MUSIC REVIEW Michael White
ong before there was Lang Lang there was Fou Ts’ong. And for years, decades even, he was the Chinese pianist: the one and only known to western audiences with anything approximating to an international reputation. Born in 1934, he made his debut in the 1950s, married into musical aristocracy (Zamira Menuhin, daughter of Yehudi, though it didn’t last) and built a platform for himself around performances of the core Austro-German classics.
But it was with Chopin, in the 1953 Chopin Competition, Warsaw, that he first hit the headlines. And it was playing Chopin 57 years later that he made an extraordinary impression in this year’s Oxford International Piano Festival (OIPF). The OIPF is something I’ve written about before on this page, and it’s an extraordinary event in its own right: a synthesis of festival and summer academy in which the eminent pianists who come to perform stay on to give public masterclasses with promising youngsters. This year’s roster included András Schiff, Olli Mustonen, Michael Roll and Cristina Ortiz as well as Mr Fou, which is quite a line up.
But the special interest of Fou was that he’s not a very visible figure these days on the circuit: more a legend than a live experience. And hearing his allChopin recital in the intimacy of Oxford’s Holywell Music Room (said to be the oldest functioning concert venue in Europe, though that always strikes me as a tall claim) was one of the most engaging concerts I’ve heard in ages – totally apart from the relentless turnover of Chopin programmes I’ve sat through since the start of the composer’s anniversary year. From Fou Ts’ong, Chopin has dimension, drama and a strong, incisive edge. It isn’t blowsy or evasive, but it is poetic (in a muscular as well as thoughtful way) and full of fantasy: a serious, probing kind of fantasy emerging from some deep reserve of wisdom. There were smudged notes (I’ve heard cleaner playing) but it hardly mattered. Music-making of such stature isn’t undermined by finger-slips.
Above all, Fou projected meaning and significance – which was one of the issues that arose repeatedly during the festival masterclasses. Time and again, young pianists went onto the platform, played with technical assurance and musicanship, but lacked any obvious ability to negotiate a relationship with their audience. It was practice rather than performance, and with no communication. Fou Ts’ong gave an object lesson in communication; and he gave it without any of the overstatement or vulgarity or vacuous mannerisms of that current hero of the Chinese piano world whose name I scarcely need repeat. It was a privilege to witness what he did and how he did it.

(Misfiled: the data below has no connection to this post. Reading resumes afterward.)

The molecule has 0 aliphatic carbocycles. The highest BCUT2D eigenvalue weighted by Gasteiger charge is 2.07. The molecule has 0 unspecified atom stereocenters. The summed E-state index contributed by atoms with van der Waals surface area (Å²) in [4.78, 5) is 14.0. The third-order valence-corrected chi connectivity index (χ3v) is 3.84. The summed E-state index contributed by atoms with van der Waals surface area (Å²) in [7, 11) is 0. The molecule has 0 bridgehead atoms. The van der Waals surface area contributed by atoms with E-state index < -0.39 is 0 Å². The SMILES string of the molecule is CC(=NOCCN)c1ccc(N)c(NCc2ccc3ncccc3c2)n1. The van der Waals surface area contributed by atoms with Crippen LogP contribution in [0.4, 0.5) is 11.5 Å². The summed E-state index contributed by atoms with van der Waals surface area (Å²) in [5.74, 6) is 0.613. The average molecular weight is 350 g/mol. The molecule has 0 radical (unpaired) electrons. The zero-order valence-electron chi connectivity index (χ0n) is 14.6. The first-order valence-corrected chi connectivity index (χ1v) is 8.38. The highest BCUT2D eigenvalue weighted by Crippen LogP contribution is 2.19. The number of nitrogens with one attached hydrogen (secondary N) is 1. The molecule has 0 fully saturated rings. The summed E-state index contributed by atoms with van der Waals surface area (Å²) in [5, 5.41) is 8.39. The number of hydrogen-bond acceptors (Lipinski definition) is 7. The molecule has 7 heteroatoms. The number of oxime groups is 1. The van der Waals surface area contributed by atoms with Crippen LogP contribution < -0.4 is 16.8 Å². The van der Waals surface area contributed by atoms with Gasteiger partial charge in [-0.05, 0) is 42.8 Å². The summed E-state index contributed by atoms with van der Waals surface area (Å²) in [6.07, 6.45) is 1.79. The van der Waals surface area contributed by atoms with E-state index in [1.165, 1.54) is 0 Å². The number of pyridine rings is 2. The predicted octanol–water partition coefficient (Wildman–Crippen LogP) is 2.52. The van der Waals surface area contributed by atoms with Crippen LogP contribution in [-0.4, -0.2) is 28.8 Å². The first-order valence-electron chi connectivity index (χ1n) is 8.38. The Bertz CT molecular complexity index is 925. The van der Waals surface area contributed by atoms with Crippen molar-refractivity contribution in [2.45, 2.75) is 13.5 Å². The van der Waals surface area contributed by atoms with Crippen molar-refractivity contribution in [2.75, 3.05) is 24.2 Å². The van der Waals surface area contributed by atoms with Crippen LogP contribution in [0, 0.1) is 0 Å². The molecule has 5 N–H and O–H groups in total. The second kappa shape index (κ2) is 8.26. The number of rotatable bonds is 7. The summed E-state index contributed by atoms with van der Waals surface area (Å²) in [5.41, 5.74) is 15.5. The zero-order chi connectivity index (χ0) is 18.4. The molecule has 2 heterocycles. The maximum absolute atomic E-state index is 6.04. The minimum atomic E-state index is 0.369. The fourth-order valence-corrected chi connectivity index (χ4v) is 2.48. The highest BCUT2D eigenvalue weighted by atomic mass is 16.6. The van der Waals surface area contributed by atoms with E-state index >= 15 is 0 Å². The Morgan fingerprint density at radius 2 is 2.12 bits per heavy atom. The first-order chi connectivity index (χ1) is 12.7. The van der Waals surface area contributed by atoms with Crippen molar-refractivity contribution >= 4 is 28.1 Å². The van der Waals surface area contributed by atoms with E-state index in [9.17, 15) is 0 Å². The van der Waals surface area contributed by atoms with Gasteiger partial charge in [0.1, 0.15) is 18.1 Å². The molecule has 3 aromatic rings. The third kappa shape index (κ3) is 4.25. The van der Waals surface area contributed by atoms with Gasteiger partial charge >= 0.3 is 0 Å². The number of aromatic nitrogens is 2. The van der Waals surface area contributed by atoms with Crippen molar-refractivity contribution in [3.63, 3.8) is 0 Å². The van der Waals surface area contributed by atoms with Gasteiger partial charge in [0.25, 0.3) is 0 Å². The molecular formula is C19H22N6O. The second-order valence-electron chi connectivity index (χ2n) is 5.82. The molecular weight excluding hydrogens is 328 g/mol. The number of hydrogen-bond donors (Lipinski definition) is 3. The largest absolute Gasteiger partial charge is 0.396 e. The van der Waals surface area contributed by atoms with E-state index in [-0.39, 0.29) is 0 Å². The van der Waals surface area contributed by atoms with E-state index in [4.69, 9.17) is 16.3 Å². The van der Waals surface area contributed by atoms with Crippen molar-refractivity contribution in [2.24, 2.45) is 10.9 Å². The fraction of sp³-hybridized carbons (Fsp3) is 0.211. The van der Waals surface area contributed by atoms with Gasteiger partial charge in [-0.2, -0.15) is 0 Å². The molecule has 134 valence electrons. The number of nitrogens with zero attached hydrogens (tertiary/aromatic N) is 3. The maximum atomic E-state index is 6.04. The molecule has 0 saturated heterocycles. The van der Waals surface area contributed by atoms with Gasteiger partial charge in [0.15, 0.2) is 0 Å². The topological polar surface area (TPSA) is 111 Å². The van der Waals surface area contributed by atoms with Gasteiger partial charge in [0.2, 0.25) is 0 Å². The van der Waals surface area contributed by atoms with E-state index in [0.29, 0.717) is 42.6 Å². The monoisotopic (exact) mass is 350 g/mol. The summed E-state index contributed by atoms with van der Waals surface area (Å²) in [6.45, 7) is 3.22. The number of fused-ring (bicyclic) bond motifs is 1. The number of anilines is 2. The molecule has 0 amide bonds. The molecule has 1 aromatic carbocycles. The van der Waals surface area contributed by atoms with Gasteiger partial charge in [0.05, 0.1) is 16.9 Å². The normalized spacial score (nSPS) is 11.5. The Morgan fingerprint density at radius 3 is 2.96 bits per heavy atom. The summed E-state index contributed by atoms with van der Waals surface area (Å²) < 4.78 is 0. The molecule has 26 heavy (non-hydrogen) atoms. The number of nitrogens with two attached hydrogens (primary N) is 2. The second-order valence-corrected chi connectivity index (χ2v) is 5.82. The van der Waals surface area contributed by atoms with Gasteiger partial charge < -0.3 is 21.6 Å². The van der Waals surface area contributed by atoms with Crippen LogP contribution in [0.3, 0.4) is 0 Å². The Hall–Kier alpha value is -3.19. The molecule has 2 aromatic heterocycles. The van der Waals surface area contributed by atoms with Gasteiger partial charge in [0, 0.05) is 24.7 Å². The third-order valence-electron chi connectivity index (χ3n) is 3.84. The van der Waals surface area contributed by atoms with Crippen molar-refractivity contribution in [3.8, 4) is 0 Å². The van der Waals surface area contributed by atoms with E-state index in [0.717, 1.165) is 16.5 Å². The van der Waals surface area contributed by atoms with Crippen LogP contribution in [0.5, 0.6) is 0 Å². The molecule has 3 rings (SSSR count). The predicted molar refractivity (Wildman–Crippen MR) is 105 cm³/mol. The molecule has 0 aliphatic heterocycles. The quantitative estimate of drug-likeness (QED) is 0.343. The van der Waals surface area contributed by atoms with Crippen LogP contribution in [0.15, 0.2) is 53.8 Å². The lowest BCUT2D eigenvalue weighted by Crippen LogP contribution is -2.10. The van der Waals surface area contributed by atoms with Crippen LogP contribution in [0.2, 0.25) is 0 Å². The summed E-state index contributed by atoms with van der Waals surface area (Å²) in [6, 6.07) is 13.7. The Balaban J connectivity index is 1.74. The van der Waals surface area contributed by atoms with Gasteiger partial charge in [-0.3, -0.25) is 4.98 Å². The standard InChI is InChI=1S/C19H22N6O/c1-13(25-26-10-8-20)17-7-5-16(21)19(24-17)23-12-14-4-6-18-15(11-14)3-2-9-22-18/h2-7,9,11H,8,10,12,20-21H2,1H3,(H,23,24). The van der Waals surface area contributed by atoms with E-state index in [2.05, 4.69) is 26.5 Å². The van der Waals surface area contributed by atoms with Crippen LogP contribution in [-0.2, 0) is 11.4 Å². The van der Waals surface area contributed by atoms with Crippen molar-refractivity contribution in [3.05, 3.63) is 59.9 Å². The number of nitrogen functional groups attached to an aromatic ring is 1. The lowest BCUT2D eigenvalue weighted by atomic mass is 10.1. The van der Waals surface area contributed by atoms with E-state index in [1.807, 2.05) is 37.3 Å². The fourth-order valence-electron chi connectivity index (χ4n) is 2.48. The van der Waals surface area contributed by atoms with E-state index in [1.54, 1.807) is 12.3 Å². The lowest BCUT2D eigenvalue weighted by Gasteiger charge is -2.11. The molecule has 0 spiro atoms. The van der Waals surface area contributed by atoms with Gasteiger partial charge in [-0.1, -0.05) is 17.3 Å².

Scarcely less outstanding a communicator was the South American Cristina Ortiz who gave a brilliantly direct, engaged and spirited performance of Chopin’s 2nd Piano Concerto at Oxford Town Hall with the Oxford Philomusica under its chief conductor (and founding director of the OIPF) Marios Papadopoulos. Quite apart from what she sounds like, Ortiz is a joy to watch: I know few pianists who project more obvious pleasure in performance, and her animation (though extreme and running to ecstatic, smiling commentaries on how the orchestra is doing) isn’t phoney. All her vigour seems to come out of the music (and get given back to it) with what appears to be enormous generosity of soul. And despite the extravagance of gesture she remains a sharply focused player: keen, alert and with exact articulation. Nothing sloppy, everything in place. And so it was, astonishingly, with the Philomusica.
Oxford Town Hall is an ugly, overdecorated building with a horrible acoustic: smothering and boomy, turning every sound into big noise. But in this Chopin, as in the Beethoven Eroica Symphony that followed, the big noise came with discipline and rhythmic strength – thanks largely to the pareddown economy of gesture in Marios Papadopoulos’s conducting. From the depths of sonic chaos came real impact. But one still longs for the day when Oxford gets itself a decent largescale concert hall. For a city that in most other respects sets the agenda for western civility, it’s a serious omission.